'Explosion of evil' in Europe against Jews condemned
BERLIN — Leaders in Europe have decried the anti-Semitism that has been evident in recent pro-Gaza protests in several countries.
The leader of Germany's Jewish community on Monday said he is shocked by an “explosion of evil and violent hatred of Jews” shown during demonstrations across the country, the Associated Press reported.
The president of the Central Council of Jews in Germany, Dieter Graumann, said that “we would have never in our lives have expected that anti-Semitic slogans of the worst and most primitive kind could be chanted on Germany's streets.”
Since the outbreak of violence in Israel and Gaza, there have been demonstrations for and against Israel in Germany. During some of those protests, pro-Gaza protesters have chanted “gas the Jews” and “Jew, Jew, cowardly swine.”
The crowds are said to be largely young, with immigrants and native Germans, many of Middle Eastern origin, according to the Times of Israel.
“Jews are once again openly threatened in Germany and sometimes attacked, synagogues are being defaced and declared as targets,” Graumann said.
In France, Prime Minister Manuel Valls has condemned anti-Semitic violence that broke out on Sunday during a protest against Israel's action in Gaza, the BBC reported.
Jewish-owned businesses and a synagogue were targeted in the suburb of Sarcelles, just outside Paris.
Shops were looted, and 18 arrested as youths went on the rampage during the protest, which had been banned by authorities.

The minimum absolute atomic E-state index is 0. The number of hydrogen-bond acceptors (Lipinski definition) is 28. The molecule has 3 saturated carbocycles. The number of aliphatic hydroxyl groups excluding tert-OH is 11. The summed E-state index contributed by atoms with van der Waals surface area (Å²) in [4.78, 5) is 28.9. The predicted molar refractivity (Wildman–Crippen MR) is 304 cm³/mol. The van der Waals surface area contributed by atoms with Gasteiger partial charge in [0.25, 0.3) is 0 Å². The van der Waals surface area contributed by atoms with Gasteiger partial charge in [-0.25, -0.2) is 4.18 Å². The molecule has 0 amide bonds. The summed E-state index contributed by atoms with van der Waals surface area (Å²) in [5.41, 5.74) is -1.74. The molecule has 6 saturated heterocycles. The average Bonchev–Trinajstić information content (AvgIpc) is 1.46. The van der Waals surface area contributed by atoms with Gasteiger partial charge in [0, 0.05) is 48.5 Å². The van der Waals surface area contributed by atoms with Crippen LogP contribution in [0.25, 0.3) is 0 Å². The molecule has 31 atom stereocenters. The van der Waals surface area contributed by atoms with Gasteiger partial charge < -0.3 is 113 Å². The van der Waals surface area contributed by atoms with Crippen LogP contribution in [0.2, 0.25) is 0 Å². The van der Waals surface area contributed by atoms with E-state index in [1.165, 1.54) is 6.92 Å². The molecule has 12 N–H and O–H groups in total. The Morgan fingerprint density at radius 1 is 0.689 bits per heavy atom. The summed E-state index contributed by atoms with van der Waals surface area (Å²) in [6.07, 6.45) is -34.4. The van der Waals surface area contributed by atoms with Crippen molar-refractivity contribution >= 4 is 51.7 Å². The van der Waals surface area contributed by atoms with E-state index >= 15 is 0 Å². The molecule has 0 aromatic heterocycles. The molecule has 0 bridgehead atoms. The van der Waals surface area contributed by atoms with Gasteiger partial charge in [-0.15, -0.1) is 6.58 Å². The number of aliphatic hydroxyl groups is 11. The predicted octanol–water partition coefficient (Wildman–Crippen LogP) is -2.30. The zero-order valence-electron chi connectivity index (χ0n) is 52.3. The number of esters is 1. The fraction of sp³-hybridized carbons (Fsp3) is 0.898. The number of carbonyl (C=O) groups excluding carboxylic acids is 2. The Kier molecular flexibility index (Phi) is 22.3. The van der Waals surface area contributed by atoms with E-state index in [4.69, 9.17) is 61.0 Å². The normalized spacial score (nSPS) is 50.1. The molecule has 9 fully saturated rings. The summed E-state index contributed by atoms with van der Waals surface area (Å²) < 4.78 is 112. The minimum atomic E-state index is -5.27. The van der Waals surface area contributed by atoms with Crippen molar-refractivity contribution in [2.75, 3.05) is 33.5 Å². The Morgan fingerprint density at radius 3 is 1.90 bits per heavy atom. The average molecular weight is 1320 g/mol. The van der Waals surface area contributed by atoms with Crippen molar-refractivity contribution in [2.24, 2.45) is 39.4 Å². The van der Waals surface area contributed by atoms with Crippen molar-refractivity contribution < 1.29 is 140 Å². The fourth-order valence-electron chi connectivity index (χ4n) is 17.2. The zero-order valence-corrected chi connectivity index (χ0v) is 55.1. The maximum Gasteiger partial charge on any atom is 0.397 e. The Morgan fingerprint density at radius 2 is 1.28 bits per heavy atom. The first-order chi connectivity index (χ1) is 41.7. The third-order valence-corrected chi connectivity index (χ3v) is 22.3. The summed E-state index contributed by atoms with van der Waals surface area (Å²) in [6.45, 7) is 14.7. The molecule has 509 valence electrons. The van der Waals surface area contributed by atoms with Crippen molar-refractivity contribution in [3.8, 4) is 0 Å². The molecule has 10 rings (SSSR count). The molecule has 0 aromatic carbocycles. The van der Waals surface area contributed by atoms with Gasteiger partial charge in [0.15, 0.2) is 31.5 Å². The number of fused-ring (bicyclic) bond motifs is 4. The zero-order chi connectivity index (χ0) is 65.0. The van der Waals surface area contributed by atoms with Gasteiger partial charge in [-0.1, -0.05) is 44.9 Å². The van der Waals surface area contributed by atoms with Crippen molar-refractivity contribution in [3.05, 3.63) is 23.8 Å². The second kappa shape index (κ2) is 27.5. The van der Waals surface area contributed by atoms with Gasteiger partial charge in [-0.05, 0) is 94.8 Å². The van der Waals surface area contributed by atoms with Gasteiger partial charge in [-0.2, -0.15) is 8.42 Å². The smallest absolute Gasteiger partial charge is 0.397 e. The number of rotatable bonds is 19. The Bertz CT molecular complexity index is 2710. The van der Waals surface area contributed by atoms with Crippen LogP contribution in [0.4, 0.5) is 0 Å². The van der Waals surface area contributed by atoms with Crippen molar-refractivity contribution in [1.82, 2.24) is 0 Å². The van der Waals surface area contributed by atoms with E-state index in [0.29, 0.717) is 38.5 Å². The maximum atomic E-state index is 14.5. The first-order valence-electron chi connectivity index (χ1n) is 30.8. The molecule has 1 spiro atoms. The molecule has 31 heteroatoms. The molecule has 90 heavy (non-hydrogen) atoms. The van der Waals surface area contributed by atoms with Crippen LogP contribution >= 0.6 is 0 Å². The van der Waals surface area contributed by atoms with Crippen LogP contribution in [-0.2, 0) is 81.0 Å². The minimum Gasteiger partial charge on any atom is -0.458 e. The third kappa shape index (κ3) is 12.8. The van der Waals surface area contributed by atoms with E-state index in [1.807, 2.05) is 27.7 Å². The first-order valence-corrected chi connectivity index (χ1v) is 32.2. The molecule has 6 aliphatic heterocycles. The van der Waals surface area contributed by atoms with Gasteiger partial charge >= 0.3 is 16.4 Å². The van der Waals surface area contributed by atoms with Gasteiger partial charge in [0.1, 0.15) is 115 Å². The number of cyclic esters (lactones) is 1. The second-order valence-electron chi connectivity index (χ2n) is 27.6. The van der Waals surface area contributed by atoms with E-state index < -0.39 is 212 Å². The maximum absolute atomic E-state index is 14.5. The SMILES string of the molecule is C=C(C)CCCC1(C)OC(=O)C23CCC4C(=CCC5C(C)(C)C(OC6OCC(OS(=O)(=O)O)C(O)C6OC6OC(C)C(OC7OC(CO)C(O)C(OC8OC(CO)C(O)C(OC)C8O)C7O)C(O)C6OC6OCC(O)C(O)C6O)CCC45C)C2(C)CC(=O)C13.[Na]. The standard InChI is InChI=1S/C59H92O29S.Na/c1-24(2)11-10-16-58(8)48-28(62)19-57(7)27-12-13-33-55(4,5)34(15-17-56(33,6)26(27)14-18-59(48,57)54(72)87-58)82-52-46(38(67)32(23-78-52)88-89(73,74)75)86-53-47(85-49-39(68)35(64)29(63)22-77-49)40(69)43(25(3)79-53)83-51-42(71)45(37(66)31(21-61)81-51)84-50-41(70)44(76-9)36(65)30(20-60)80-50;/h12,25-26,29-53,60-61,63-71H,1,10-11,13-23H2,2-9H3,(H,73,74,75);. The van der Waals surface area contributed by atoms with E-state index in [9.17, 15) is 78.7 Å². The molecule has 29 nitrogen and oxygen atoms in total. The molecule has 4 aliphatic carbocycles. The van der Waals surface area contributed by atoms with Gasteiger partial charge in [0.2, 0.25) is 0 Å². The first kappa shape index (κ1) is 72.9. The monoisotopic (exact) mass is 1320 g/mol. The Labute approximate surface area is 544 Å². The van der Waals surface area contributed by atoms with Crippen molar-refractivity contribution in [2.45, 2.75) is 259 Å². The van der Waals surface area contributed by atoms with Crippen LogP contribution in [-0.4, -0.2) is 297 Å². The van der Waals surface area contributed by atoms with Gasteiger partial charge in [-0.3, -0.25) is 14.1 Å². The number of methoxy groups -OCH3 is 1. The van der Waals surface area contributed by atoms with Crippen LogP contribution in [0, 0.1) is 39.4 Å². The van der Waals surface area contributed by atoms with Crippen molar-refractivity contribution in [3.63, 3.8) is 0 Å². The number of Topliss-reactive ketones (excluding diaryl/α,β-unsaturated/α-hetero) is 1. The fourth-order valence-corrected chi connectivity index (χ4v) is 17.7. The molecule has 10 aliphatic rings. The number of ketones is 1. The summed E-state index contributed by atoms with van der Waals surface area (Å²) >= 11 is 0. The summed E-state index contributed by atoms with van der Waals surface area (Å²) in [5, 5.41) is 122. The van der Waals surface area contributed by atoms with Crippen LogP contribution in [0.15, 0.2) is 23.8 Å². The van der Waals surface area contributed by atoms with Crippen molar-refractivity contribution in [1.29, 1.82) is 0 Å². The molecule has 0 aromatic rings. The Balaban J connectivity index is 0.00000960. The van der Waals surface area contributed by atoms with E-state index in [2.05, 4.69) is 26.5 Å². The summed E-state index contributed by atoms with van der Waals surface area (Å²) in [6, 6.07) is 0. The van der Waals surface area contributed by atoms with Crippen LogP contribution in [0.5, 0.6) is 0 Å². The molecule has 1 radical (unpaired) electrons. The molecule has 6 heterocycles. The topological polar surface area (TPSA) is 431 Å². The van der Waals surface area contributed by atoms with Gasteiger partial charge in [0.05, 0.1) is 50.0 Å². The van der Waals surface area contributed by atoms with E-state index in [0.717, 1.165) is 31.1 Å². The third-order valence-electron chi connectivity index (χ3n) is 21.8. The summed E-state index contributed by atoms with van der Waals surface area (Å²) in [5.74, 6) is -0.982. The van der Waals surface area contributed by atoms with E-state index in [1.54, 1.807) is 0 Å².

The mayor of Sarcelles said the Jewish community was in fear.
“What's happened in the past few days is terrible,” agreed Roger Cukierman, head of a group of French Jewish organizations. They're shouting ‘Death to the Jews' and attacking synagogues. It's completely out of control.”
TribLive commenting policy
You are solely responsible for your comments and by using TribLive.com you agree to our Terms of Service.
We moderate comments. Our goal is to provide substantive commentary for a general readership. By screening submissions, we provide a space where readers can share intelligent and informed commentary that enhances the quality of our news and information.
While most comments will be posted if they are on-topic and not abusive, moderating decisions are subjective. We will make them as carefully and consistently as we can. Because of the volume of reader comments, we cannot review individual moderation decisions with readers.
We value thoughtful comments representing a range of views that make their point quickly and politely. We make an effort to protect discussions from repeated comments â either by the same reader or different readers.
We follow the same standards for taste as the daily newspaper. A few things we won't tolerate: personal attacks, obscenity, vulgarity, profanity (including expletives and letters followed by dashes), commercial promotion, impersonations, incoherence, proselytizing and SHOUTING. Don't include URLs to Web sites.
We do not edit comments. They are either approved or deleted. We reserve the right to edit a comment that is quoted or excerpted in an article. In this case, we may fix spelling and punctuation.
We welcome strong opinions and criticism of our work, but we don't want comments to become bogged down with discussions of our policies and we will moderate accordingly.
We appreciate it when readers and people quoted in articles or blog posts point out errors of fact or emphasis and will investigate all assertions. But these suggestions should be sent via e-mail. To avoid distracting other readers, we won't publish comments that suggest a correction. Instead, corrections will be made in a blog post or in an article.